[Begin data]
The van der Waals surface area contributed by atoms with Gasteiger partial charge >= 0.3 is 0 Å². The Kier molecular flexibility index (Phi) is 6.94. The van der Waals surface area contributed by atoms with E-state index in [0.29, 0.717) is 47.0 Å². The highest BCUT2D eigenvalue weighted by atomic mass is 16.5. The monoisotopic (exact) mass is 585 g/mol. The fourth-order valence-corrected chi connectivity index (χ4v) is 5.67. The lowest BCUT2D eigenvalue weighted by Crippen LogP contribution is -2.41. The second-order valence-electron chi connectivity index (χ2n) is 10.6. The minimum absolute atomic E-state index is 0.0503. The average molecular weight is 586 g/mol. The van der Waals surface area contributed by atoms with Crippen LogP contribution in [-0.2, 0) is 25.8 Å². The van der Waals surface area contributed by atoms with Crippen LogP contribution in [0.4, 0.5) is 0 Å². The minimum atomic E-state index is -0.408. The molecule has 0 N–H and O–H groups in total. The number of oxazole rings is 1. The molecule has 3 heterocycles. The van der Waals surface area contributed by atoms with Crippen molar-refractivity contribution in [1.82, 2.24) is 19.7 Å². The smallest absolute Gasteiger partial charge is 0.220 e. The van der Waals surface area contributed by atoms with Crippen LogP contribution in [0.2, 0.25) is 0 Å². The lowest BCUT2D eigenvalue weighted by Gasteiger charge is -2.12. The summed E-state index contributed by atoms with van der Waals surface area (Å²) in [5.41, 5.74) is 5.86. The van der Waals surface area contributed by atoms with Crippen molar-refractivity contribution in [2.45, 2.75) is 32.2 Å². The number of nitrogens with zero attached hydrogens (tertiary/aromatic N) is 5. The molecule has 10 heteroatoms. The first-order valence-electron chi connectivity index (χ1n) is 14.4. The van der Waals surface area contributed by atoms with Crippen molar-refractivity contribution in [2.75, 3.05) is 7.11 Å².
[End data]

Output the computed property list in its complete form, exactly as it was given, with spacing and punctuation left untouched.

The van der Waals surface area contributed by atoms with Gasteiger partial charge >= 0.3 is 0 Å². The Kier molecular flexibility index (Phi) is 6.94. The van der Waals surface area contributed by atoms with E-state index in [0.29, 0.717) is 47.0 Å². The highest BCUT2D eigenvalue weighted by atomic mass is 16.5. The monoisotopic (exact) mass is 585 g/mol. The fourth-order valence-corrected chi connectivity index (χ4v) is 5.67. The lowest BCUT2D eigenvalue weighted by Crippen LogP contribution is -2.41. The second-order valence-electron chi connectivity index (χ2n) is 10.6. The minimum absolute atomic E-state index is 0.0503. The average molecular weight is 586 g/mol. The van der Waals surface area contributed by atoms with Crippen LogP contribution in [-0.2, 0) is 25.8 Å². The van der Waals surface area contributed by atoms with Crippen LogP contribution in [0.4, 0.5) is 0 Å². The minimum atomic E-state index is -0.408. The molecule has 0 N–H and O–H groups in total. The number of oxazole rings is 1. The molecule has 3 heterocycles. The van der Waals surface area contributed by atoms with Crippen molar-refractivity contribution in [1.82, 2.24) is 19.7 Å². The smallest absolute Gasteiger partial charge is 0.220 e. The van der Waals surface area contributed by atoms with Crippen LogP contribution in [0.2, 0.25) is 0 Å². The lowest BCUT2D eigenvalue weighted by Gasteiger charge is -2.12. The summed E-state index contributed by atoms with van der Waals surface area (Å²) in [5.41, 5.74) is 5.86. The van der Waals surface area contributed by atoms with Crippen molar-refractivity contribution in [2.45, 2.75) is 32.2 Å². The number of nitrogens with zero attached hydrogens (tertiary/aromatic N) is 5. The molecule has 10 heteroatoms. The first-order valence-electron chi connectivity index (χ1n) is 14.4. The van der Waals surface area contributed by atoms with Crippen molar-refractivity contribution in [2.75, 3.05) is 7.11 Å².